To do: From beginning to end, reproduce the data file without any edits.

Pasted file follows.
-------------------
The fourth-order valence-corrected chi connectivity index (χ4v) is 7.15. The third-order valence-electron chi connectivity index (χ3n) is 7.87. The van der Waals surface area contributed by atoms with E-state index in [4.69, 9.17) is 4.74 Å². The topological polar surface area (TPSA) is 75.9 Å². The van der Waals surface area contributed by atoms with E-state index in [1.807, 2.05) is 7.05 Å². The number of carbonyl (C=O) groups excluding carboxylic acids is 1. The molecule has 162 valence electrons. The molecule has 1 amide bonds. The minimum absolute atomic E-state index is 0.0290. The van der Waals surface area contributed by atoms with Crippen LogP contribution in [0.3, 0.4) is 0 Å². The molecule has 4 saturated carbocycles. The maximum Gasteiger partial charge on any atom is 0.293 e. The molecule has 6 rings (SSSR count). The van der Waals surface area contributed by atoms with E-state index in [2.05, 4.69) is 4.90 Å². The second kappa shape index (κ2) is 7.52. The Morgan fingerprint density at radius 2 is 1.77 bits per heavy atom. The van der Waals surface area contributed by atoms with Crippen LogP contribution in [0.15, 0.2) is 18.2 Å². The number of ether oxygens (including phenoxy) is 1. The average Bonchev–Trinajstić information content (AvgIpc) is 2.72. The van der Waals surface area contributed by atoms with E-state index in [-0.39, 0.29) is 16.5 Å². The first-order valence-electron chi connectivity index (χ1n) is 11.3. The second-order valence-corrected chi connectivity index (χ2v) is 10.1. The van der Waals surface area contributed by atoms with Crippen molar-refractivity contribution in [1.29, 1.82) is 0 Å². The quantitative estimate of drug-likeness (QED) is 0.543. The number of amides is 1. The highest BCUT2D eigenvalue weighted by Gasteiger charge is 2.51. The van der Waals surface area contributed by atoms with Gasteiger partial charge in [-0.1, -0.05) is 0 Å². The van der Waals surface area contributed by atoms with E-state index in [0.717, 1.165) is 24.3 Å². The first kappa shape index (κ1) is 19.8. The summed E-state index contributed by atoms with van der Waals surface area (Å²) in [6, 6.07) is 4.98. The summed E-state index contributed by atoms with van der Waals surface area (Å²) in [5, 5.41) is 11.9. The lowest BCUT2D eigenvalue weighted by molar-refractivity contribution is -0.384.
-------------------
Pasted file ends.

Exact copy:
The fourth-order valence-corrected chi connectivity index (χ4v) is 7.15. The third-order valence-electron chi connectivity index (χ3n) is 7.87. The van der Waals surface area contributed by atoms with E-state index in [4.69, 9.17) is 4.74 Å². The topological polar surface area (TPSA) is 75.9 Å². The van der Waals surface area contributed by atoms with E-state index in [1.807, 2.05) is 7.05 Å². The number of carbonyl (C=O) groups excluding carboxylic acids is 1. The molecule has 162 valence electrons. The molecule has 1 amide bonds. The minimum absolute atomic E-state index is 0.0290. The van der Waals surface area contributed by atoms with Crippen LogP contribution in [0.3, 0.4) is 0 Å². The molecule has 4 saturated carbocycles. The maximum Gasteiger partial charge on any atom is 0.293 e. The molecule has 6 rings (SSSR count). The van der Waals surface area contributed by atoms with E-state index in [2.05, 4.69) is 4.90 Å². The second kappa shape index (κ2) is 7.52. The Morgan fingerprint density at radius 2 is 1.77 bits per heavy atom. The van der Waals surface area contributed by atoms with Crippen LogP contribution in [0.15, 0.2) is 18.2 Å². The number of ether oxygens (including phenoxy) is 1. The average Bonchev–Trinajstić information content (AvgIpc) is 2.72. The van der Waals surface area contributed by atoms with E-state index in [-0.39, 0.29) is 16.5 Å². The first-order valence-electron chi connectivity index (χ1n) is 11.3. The second-order valence-corrected chi connectivity index (χ2v) is 10.1. The van der Waals surface area contributed by atoms with Crippen molar-refractivity contribution in [1.29, 1.82) is 0 Å². The quantitative estimate of drug-likeness (QED) is 0.543. The number of amides is 1. The highest BCUT2D eigenvalue weighted by Gasteiger charge is 2.51. The van der Waals surface area contributed by atoms with Gasteiger partial charge in [-0.1, -0.05) is 0 Å². The van der Waals surface area contributed by atoms with E-state index in [0.717, 1.165) is 24.3 Å². The first kappa shape index (κ1) is 19.8. The summed E-state index contributed by atoms with van der Waals surface area (Å²) in [6, 6.07) is 4.98. The summed E-state index contributed by atoms with van der Waals surface area (Å²) in [5, 5.41) is 11.9. The lowest BCUT2D eigenvalue weighted by molar-refractivity contribution is -0.384.